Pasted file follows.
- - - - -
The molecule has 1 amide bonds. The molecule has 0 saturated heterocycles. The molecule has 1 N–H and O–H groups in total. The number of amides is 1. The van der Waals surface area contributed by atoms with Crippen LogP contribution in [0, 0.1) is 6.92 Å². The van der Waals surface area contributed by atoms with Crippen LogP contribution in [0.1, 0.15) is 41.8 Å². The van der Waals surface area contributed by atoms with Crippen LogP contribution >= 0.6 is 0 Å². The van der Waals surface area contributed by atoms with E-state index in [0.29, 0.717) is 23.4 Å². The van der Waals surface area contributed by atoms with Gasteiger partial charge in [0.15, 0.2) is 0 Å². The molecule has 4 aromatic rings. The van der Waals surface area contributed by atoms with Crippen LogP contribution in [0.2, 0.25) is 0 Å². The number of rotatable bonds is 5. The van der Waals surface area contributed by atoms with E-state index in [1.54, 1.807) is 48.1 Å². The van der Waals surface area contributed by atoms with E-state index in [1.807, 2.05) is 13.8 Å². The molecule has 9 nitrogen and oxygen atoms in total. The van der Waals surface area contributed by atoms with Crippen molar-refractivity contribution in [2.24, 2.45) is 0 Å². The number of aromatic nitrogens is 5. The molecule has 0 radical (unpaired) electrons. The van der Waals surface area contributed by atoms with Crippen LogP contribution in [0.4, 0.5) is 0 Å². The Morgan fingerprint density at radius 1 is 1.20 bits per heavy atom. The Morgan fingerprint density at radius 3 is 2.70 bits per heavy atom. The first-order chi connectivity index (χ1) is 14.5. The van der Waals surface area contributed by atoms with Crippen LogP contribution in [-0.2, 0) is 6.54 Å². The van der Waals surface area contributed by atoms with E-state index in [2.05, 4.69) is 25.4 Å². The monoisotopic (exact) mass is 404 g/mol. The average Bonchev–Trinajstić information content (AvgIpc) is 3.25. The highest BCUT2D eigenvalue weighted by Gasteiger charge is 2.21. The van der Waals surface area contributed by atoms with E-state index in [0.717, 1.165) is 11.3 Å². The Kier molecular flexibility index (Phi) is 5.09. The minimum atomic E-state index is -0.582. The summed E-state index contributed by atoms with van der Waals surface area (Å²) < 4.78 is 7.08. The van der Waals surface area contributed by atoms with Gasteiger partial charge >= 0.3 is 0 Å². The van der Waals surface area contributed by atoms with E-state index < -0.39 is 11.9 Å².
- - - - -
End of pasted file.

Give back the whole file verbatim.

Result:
The molecule has 1 amide bonds. The molecule has 0 saturated heterocycles. The molecule has 1 N–H and O–H groups in total. The number of amides is 1. The van der Waals surface area contributed by atoms with Crippen LogP contribution in [0, 0.1) is 6.92 Å². The van der Waals surface area contributed by atoms with Crippen LogP contribution in [0.1, 0.15) is 41.8 Å². The van der Waals surface area contributed by atoms with Crippen LogP contribution >= 0.6 is 0 Å². The van der Waals surface area contributed by atoms with E-state index in [0.29, 0.717) is 23.4 Å². The van der Waals surface area contributed by atoms with Gasteiger partial charge in [0.15, 0.2) is 0 Å². The molecule has 4 aromatic rings. The van der Waals surface area contributed by atoms with Crippen LogP contribution in [0.2, 0.25) is 0 Å². The number of rotatable bonds is 5. The van der Waals surface area contributed by atoms with E-state index in [1.54, 1.807) is 48.1 Å². The van der Waals surface area contributed by atoms with E-state index in [1.807, 2.05) is 13.8 Å². The molecule has 9 nitrogen and oxygen atoms in total. The van der Waals surface area contributed by atoms with Crippen molar-refractivity contribution in [2.24, 2.45) is 0 Å². The number of aromatic nitrogens is 5. The molecule has 0 radical (unpaired) electrons. The van der Waals surface area contributed by atoms with Crippen LogP contribution in [0.4, 0.5) is 0 Å². The Morgan fingerprint density at radius 1 is 1.20 bits per heavy atom. The Morgan fingerprint density at radius 3 is 2.70 bits per heavy atom. The first-order chi connectivity index (χ1) is 14.5. The van der Waals surface area contributed by atoms with Crippen LogP contribution in [-0.2, 0) is 6.54 Å². The van der Waals surface area contributed by atoms with E-state index in [2.05, 4.69) is 25.4 Å². The monoisotopic (exact) mass is 404 g/mol. The average Bonchev–Trinajstić information content (AvgIpc) is 3.25. The highest BCUT2D eigenvalue weighted by Gasteiger charge is 2.21. The van der Waals surface area contributed by atoms with E-state index in [0.717, 1.165) is 11.3 Å². The Kier molecular flexibility index (Phi) is 5.09. The minimum atomic E-state index is -0.582. The summed E-state index contributed by atoms with van der Waals surface area (Å²) < 4.78 is 7.08. The van der Waals surface area contributed by atoms with Gasteiger partial charge >= 0.3 is 0 Å². The van der Waals surface area contributed by atoms with E-state index < -0.39 is 11.9 Å².